Once a video had been played the buttons stop responding .  Needed to refresh the page Main play works but Play button below the video is not working. Play button works well play button below video tried to load it. Can’t get out of full screen  mode without pressing back button which takes the video player out of ready mode.  Affects jumping to media fragments Can’t get out of full screen  mode without pressing back button which takes the video player out of ready mode.  Affects jumping to media fragments

Read transcription

That worked well but transcript box could take more text, depending on the screensize – needs to be clicked on to make bigger. Possible to reach trancript and return to video but no point as it did not play Some of the buttons seem to lack response or maybe very slow From video to transcription can be slow  – plays video but blank page shown Went relatively quickly Jumps back to beginning  not to position of that section of transcript.

Add/Edit transcription

N/A N/A Works well in portrait mode for editing Video to transcript section and vice versa works well. N/A N/A

Read annotation

Easy to reach once video buffered. Possible to reach synmakrs Easy to read Should the 7  inch screen be considered as a mobile device rather than a tablet as it looks better in landscape but  a lot of white space Can access synmarks Can access synmarks

Add/Edit annotation

N/A N/A Should always use pause button when working with annotations – causes confusion as the stop button  – then restarts at the beginning. Can annotate and better in portrait It is all possible just takes time and rather temperamental – seems to be linked to issue with J-Query library N/A N/A
Android login

Log in on the Samsung Galaxy - Android OS.

One of the most annoying issues was the Android onscreen keyboard was not as responsive and the iOS version which never fails to stay below edit boxes whereas the Android OS is happy to cover them on the Samsung Galaxy.

 

 

 

Tim Berners Lee media fragment

Anyone willing to annotate this media fragment?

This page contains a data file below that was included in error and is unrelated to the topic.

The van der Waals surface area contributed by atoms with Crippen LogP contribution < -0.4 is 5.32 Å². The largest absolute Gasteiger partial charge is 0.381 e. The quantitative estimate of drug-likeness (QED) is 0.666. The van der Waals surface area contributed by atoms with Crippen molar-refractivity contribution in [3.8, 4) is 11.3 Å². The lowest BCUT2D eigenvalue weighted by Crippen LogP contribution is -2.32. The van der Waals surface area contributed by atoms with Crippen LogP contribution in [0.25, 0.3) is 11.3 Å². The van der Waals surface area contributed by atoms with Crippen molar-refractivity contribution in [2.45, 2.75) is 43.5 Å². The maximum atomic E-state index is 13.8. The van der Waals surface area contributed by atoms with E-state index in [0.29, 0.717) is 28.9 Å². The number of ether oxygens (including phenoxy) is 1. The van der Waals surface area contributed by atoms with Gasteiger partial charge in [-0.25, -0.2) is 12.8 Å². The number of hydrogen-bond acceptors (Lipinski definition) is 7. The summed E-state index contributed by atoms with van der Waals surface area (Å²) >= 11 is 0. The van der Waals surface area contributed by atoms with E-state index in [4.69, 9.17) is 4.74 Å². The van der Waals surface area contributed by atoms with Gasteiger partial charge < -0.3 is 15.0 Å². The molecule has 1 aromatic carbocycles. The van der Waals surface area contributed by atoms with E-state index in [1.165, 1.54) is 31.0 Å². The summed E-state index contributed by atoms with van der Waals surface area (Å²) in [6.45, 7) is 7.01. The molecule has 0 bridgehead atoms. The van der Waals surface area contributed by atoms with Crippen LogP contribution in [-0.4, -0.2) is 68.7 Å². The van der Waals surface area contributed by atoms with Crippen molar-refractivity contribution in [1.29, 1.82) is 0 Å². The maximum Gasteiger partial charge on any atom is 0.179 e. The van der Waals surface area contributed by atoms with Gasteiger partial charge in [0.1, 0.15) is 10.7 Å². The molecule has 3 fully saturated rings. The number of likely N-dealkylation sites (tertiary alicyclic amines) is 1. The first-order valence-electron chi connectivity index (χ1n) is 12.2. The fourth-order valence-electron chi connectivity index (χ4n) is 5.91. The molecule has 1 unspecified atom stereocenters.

HTML 5 Video and Support in Mobile Browsers – Lessons Learnt

Yunjia Li wrote on his personal blog the following article after our last Synote Mobile meeting with Wei Jing who has been helping us develop the tables you see below.  

“Since proposed by Opera Software in 2007, the HTML5 video tag has been around for a pretty long time. Video tag is a great step forward to make video the first class citizen of the Web. Unfortunately, different browsers understand the citizenships in different ways. The citizenship of AVI is terminated. WMV needs to hold Sliverlight Visa in order to get the entry clearance to browsers other than IE. FLV’s visa application for iOS has been Denied by Apple Empire and Adobe has declared that he’s not going to help FLV to re-apply the visa again. H.264 is like a mafia, who asks for protection fees from browsers. You see, there is no Federal Government in HTML5.

Since the smart phone joined the Web, things are getting worse again. It seems to me that there is no systemetic tests for the video compitablity on different mobile browsers. So the goal of our test is to find out which video format could be played in which browsers, or which major versions of the browsers.

Our Test

We need to emphasis something before going into the test.

  1. All the browsers in the test are on mobile phones. They are not desktop versions of the browsers.
  2. We only tested on android and iphones. Browsers for Windows Phone, Blackberry and Palm WebOS are not tested.
  3. All the tests are carried out in mobile phones. Well, yes, you can make a phone call using 7 inch Samsung Galaxy tablets if you don’t feel it’s too big. But the mobile phones used in this test are 3.0 to 4.8 inches for the screensize.
  4. Not all browsers, as well as a specific version of the browser, could be used in all different mobile devices. For example, there is no Opera Mobile browser on iPhone iOS 5. It is the same case for Firefox. But at the time of testing, we chose the latest version of the browser in that OS.
  5. We suppose that the server which hosts the video file is properly configured in order that the file could be properly delivered.